• 273rd Mortar regiment
  • 755th Antitank battalion

Support Units (unconfirmed)

  • Aviation Liaison Section (F.A.C.)
  • 51st Sapper Battalion
  • Corps Train

2nd Guards Tatsin Tank Division[edit]

On 24 July 1945, it became the 2nd Guards Tank Division in Pskov, part of the Leningrad Military District. In 1947, the division moved to Võru. On 23 May 1953, the 4th Guards Motor Rifle Regiment became the 122nd Guards Mechanized Regiment. The 873rd Artillery Regiment was activated from the 273rd Mortar Regiment and the separate howitzer artillery battalion. The 79th Separate Motorcycle Battalion was converted into a reconnaissance battalion. The 338th Separate Chemical Defence Company was activated on the same day. During 1953, the 1695th Anti-Aircraft Artillery Regiment was downsized into the 14th Separate Anti-Aircraft Artillery Battalion. The division also moved to Luga, Leningrad OblastIduring the year.n April 1955, the battalion became the 1108th Anti-Aircraft Artillery Regiment. The division underwent a major reorganization in June 1957. The 25th Guards Tank Regiment was disbanded and the 26th Guards Tank Regiment became the 268th Guards Tank Regiment. The 90th Guards Heavy Tank Self-Propelled Regiment dropped the designation "Self-Propelled". The 122nd Guards Mechanized Regiment became the 272nd Guards Motor Rifle Regiment.[5]

In 1960, the division's tank training battalion was disbanded. In 1962, the 90th Guards Heavy Tank Regiment became a regular tank regiment. On 19 February 1962, the 139th Separate Equipment Maintenance and Recovery Battalion was activated along with the 201st Separate Missile Battalion. The division was transferred to Choibalsan in Mongolia during April 1968 and became part of the 39th Army. Before the move, the 79th Separate Reconnaissance Battalion was replaced by the 86th Separate Reconnaissance Battalion. After the division arrived at Choibalsan, the 272nd Guards Motor Rifle Regiment was replaced by the 456th Motor Rifle Regiment. The 51st Separate Guards Sapper Battalion became an engineer-sapper battalion. In 1980, the motor transport battalion became the 1084th Separate Material Supply Battalion. During the mid-1980s, the division replaced its T-62 tanks with newer T-72 tanks.[5]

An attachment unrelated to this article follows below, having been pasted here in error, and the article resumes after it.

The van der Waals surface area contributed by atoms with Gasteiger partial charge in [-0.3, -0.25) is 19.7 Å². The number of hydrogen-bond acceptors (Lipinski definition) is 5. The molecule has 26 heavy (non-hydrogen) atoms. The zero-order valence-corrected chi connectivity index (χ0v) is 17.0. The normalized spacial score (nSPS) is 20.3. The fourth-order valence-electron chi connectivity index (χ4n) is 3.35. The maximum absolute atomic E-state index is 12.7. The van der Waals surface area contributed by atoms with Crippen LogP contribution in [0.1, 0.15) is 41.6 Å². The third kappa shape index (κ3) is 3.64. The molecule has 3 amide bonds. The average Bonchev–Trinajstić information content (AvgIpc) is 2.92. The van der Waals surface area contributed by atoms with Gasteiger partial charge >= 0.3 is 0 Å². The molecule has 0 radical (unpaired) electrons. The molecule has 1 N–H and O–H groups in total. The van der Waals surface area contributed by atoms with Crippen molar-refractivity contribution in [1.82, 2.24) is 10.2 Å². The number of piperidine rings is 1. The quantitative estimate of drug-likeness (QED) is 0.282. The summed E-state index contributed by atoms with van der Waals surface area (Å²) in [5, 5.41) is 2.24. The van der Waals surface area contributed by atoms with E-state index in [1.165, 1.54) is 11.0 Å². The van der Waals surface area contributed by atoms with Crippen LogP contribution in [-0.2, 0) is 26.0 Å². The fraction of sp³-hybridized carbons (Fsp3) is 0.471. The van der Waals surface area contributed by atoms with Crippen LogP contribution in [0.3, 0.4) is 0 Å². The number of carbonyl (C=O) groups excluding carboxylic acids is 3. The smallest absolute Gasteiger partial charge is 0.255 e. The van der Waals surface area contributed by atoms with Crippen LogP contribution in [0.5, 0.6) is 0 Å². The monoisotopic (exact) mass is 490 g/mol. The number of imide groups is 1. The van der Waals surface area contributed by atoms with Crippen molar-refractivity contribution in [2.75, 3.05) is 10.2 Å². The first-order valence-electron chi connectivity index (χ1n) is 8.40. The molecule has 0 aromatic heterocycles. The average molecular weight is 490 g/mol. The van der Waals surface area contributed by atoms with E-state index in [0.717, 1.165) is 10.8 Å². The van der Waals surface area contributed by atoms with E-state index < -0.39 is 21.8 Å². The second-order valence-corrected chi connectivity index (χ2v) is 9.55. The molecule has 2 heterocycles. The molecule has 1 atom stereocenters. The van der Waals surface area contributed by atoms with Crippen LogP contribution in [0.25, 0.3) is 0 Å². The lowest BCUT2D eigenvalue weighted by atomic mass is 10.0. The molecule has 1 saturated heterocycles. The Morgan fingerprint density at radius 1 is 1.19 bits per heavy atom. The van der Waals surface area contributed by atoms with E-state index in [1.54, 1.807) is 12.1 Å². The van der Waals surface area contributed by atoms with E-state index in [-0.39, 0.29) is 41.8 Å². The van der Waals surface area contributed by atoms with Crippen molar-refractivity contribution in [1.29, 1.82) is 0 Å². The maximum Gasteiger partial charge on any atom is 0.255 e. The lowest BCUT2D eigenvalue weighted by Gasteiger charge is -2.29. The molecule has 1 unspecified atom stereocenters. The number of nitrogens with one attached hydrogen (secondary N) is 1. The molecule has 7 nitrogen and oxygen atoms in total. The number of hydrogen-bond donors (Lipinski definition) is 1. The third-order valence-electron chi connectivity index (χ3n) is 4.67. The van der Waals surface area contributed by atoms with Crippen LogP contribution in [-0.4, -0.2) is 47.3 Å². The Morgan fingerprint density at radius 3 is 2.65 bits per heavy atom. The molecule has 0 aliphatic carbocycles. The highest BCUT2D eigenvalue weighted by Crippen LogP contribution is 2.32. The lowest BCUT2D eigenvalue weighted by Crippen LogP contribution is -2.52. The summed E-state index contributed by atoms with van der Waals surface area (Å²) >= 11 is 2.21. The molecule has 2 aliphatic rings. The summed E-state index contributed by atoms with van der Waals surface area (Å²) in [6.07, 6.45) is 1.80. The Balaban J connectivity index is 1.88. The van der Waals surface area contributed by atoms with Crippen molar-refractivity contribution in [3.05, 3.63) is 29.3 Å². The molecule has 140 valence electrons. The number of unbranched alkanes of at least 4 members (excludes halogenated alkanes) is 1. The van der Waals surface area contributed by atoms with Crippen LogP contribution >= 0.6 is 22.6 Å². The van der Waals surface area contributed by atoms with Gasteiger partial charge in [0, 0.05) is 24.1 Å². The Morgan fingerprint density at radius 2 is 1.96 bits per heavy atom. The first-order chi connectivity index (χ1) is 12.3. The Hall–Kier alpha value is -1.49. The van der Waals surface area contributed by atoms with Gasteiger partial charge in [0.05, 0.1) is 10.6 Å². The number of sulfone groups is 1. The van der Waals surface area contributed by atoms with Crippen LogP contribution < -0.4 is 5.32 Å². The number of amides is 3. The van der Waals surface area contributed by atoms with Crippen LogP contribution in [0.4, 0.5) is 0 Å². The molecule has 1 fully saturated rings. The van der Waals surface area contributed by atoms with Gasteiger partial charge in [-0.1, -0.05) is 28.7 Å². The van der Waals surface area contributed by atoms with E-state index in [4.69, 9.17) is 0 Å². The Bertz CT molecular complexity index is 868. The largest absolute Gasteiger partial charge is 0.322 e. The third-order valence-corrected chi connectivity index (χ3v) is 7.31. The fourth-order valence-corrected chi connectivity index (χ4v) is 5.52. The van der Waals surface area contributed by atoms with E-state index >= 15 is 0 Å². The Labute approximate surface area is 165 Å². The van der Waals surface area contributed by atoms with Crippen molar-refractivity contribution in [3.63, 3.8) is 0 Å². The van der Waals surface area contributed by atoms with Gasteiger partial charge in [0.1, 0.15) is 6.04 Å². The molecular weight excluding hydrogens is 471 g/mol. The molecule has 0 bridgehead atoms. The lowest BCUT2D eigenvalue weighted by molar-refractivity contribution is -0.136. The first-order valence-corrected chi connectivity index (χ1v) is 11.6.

In May 1990, the division was withdrawn to Bezrechnaya and became part of the 55th Army Corps. It was downsized into the 3742nd Guards Central Tank Reserve Base in March 2001. In 2005, the base was disbanded.[5]

Combat history[edit]












  1. ^ Ian Kershaw, The End, 2012, Penguin Books, pp. 111-117
  2. ^ "26th Tank Corps (1st Guards Tank Corps)". stalingrad.ic.ru. Archived from the original on 2007-09-28. Retrieved 16 September 2016. 
  3. ^ AMVAS. "Tank equipment of the Soviet tank units in Don area. 1942". www.armchairgeneral.com. Retrieved 2016-09-16. 
  4. ^ Shtykov, N. (August 1982). "Battle of Stalingrad: Fighting for Brigeheads on the Upper Don". ВОЕННО-ИСТОРИЧЕСКИЙ ЖУРНАЛ [Military History Journal] (8): 32–39. Retrieved 16 September 2016. 
  5. ^ a b c Michael Holm, 2nd Guards Tank Division, 2015.


  • Bonn, K.E. 'Slaughterhouse - The Handbook of the Eastern Front', Aberjona Press
  • Erickson, J. 'The Road to Stalingrad'
  • Glantz, D. 'From the Don to the Dnepr'
  • Porfiryev, ‘Raid to Tatsinskaya’, VIZH 11/1987